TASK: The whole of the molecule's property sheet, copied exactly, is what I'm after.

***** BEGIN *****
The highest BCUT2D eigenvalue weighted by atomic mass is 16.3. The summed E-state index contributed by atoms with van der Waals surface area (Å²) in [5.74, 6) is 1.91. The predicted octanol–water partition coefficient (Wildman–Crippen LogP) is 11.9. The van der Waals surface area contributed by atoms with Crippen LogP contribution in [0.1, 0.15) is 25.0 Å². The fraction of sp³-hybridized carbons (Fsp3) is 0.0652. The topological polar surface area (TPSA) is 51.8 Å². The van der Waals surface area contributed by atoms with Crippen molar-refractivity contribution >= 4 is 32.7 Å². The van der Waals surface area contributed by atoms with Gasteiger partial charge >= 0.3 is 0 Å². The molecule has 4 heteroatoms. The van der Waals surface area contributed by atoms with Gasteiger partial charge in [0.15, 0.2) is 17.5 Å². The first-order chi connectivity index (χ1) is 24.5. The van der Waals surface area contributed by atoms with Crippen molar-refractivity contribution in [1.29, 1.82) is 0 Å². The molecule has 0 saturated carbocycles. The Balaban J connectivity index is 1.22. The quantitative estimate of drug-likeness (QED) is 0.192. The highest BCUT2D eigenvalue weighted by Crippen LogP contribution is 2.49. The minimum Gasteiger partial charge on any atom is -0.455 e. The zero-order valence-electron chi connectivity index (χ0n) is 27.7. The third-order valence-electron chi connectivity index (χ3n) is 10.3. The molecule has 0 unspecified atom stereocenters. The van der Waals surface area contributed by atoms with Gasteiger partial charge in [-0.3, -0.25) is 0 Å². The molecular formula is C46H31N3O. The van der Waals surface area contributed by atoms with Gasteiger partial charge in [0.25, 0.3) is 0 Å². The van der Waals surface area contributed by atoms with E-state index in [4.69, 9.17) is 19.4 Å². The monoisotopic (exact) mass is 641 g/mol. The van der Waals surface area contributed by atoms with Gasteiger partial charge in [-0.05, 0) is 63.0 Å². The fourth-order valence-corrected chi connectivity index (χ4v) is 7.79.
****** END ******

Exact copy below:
The highest BCUT2D eigenvalue weighted by atomic mass is 16.3. The summed E-state index contributed by atoms with van der Waals surface area (Å²) in [5.74, 6) is 1.91. The predicted octanol–water partition coefficient (Wildman–Crippen LogP) is 11.9. The van der Waals surface area contributed by atoms with Crippen LogP contribution in [0.1, 0.15) is 25.0 Å². The fraction of sp³-hybridized carbons (Fsp3) is 0.0652. The topological polar surface area (TPSA) is 51.8 Å². The van der Waals surface area contributed by atoms with Crippen molar-refractivity contribution >= 4 is 32.7 Å². The van der Waals surface area contributed by atoms with Gasteiger partial charge >= 0.3 is 0 Å². The molecule has 4 heteroatoms. The van der Waals surface area contributed by atoms with Gasteiger partial charge in [0.15, 0.2) is 17.5 Å². The first-order chi connectivity index (χ1) is 24.5. The van der Waals surface area contributed by atoms with Crippen molar-refractivity contribution in [1.29, 1.82) is 0 Å². The molecule has 0 saturated carbocycles. The Balaban J connectivity index is 1.22. The quantitative estimate of drug-likeness (QED) is 0.192. The highest BCUT2D eigenvalue weighted by Crippen LogP contribution is 2.49. The minimum Gasteiger partial charge on any atom is -0.455 e. The zero-order valence-electron chi connectivity index (χ0n) is 27.7. The third-order valence-electron chi connectivity index (χ3n) is 10.3. The molecule has 0 unspecified atom stereocenters. The van der Waals surface area contributed by atoms with Gasteiger partial charge in [-0.3, -0.25) is 0 Å². The molecular formula is C46H31N3O. The van der Waals surface area contributed by atoms with Gasteiger partial charge in [0.25, 0.3) is 0 Å². The van der Waals surface area contributed by atoms with E-state index in [4.69, 9.17) is 19.4 Å². The monoisotopic (exact) mass is 641 g/mol. The van der Waals surface area contributed by atoms with Gasteiger partial charge in [-0.05, 0) is 63.0 Å². The fourth-order valence-corrected chi connectivity index (χ4v) is 7.79.